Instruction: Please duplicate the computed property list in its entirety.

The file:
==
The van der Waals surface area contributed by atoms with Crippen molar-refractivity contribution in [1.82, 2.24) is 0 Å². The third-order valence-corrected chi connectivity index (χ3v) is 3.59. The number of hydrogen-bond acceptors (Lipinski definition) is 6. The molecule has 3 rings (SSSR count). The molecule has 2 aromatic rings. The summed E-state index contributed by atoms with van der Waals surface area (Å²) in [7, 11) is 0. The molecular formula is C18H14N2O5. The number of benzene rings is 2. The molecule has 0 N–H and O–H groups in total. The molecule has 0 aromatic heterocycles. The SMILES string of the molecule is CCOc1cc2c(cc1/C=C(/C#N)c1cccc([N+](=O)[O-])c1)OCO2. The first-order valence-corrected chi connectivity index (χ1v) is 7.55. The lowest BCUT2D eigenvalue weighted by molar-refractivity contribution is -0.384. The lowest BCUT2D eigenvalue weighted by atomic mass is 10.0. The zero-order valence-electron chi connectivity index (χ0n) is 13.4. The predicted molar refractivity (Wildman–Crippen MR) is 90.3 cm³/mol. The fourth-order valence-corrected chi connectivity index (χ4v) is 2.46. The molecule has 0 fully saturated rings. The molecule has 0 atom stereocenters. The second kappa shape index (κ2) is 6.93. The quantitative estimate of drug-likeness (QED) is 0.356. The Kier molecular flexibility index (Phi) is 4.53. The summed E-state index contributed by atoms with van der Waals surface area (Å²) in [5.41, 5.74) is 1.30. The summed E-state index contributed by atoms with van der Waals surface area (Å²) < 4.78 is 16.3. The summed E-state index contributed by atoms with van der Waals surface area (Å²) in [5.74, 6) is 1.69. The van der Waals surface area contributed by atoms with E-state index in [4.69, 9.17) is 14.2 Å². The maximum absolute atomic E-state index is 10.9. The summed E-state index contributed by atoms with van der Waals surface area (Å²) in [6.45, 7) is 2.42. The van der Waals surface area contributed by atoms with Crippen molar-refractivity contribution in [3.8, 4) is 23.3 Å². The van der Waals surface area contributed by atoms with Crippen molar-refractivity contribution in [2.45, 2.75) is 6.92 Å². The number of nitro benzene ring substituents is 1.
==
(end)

The van der Waals surface area contributed by atoms with Crippen molar-refractivity contribution in [1.82, 2.24) is 0 Å². The third-order valence-corrected chi connectivity index (χ3v) is 3.59. The number of hydrogen-bond acceptors (Lipinski definition) is 6. The molecule has 3 rings (SSSR count). The molecule has 2 aromatic rings. The summed E-state index contributed by atoms with van der Waals surface area (Å²) in [7, 11) is 0. The molecular formula is C18H14N2O5. The number of benzene rings is 2. The molecule has 0 N–H and O–H groups in total. The molecule has 0 aromatic heterocycles. The SMILES string of the molecule is CCOc1cc2c(cc1/C=C(/C#N)c1cccc([N+](=O)[O-])c1)OCO2. The first-order valence-corrected chi connectivity index (χ1v) is 7.55. The lowest BCUT2D eigenvalue weighted by molar-refractivity contribution is -0.384. The lowest BCUT2D eigenvalue weighted by atomic mass is 10.0. The zero-order valence-electron chi connectivity index (χ0n) is 13.4. The predicted molar refractivity (Wildman–Crippen MR) is 90.3 cm³/mol. The fourth-order valence-corrected chi connectivity index (χ4v) is 2.46. The molecule has 0 fully saturated rings. The molecule has 0 atom stereocenters. The second kappa shape index (κ2) is 6.93. The quantitative estimate of drug-likeness (QED) is 0.356. The Kier molecular flexibility index (Phi) is 4.53. The summed E-state index contributed by atoms with van der Waals surface area (Å²) in [5.41, 5.74) is 1.30. The summed E-state index contributed by atoms with van der Waals surface area (Å²) < 4.78 is 16.3. The summed E-state index contributed by atoms with van der Waals surface area (Å²) in [5.74, 6) is 1.69. The van der Waals surface area contributed by atoms with E-state index in [4.69, 9.17) is 14.2 Å². The maximum absolute atomic E-state index is 10.9. The summed E-state index contributed by atoms with van der Waals surface area (Å²) in [6.45, 7) is 2.42. The van der Waals surface area contributed by atoms with Crippen molar-refractivity contribution in [3.8, 4) is 23.3 Å². The van der Waals surface area contributed by atoms with Crippen molar-refractivity contribution in [2.45, 2.75) is 6.92 Å². The number of nitro benzene ring substituents is 1.